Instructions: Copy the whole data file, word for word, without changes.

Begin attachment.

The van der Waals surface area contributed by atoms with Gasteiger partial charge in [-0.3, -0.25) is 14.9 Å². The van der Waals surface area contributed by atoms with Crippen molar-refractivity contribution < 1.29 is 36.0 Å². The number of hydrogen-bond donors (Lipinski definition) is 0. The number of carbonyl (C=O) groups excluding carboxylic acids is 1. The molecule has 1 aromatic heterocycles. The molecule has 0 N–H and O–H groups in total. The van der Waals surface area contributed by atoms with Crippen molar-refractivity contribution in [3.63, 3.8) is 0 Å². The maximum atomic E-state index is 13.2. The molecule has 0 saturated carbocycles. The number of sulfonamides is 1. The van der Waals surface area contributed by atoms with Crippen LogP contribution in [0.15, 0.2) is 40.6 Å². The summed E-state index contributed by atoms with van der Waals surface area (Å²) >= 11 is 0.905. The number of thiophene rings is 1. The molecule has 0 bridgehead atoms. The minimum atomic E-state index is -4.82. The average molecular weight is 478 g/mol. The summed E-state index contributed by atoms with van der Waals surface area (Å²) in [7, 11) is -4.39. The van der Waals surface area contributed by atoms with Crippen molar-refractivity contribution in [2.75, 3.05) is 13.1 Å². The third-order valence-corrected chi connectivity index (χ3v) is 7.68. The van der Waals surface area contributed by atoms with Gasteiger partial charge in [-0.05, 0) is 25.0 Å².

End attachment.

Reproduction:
The van der Waals surface area contributed by atoms with Gasteiger partial charge in [-0.3, -0.25) is 14.9 Å². The van der Waals surface area contributed by atoms with Crippen molar-refractivity contribution < 1.29 is 36.0 Å². The number of hydrogen-bond donors (Lipinski definition) is 0. The number of carbonyl (C=O) groups excluding carboxylic acids is 1. The molecule has 1 aromatic heterocycles. The molecule has 0 N–H and O–H groups in total. The van der Waals surface area contributed by atoms with Crippen molar-refractivity contribution in [3.63, 3.8) is 0 Å². The maximum atomic E-state index is 13.2. The molecule has 0 saturated carbocycles. The number of sulfonamides is 1. The van der Waals surface area contributed by atoms with Crippen LogP contribution in [0.15, 0.2) is 40.6 Å². The summed E-state index contributed by atoms with van der Waals surface area (Å²) >= 11 is 0.905. The number of thiophene rings is 1. The molecule has 0 bridgehead atoms. The minimum atomic E-state index is -4.82. The average molecular weight is 478 g/mol. The summed E-state index contributed by atoms with van der Waals surface area (Å²) in [7, 11) is -4.39. The van der Waals surface area contributed by atoms with Crippen molar-refractivity contribution in [2.75, 3.05) is 13.1 Å². The third-order valence-corrected chi connectivity index (χ3v) is 7.68. The van der Waals surface area contributed by atoms with Gasteiger partial charge in [-0.05, 0) is 25.0 Å².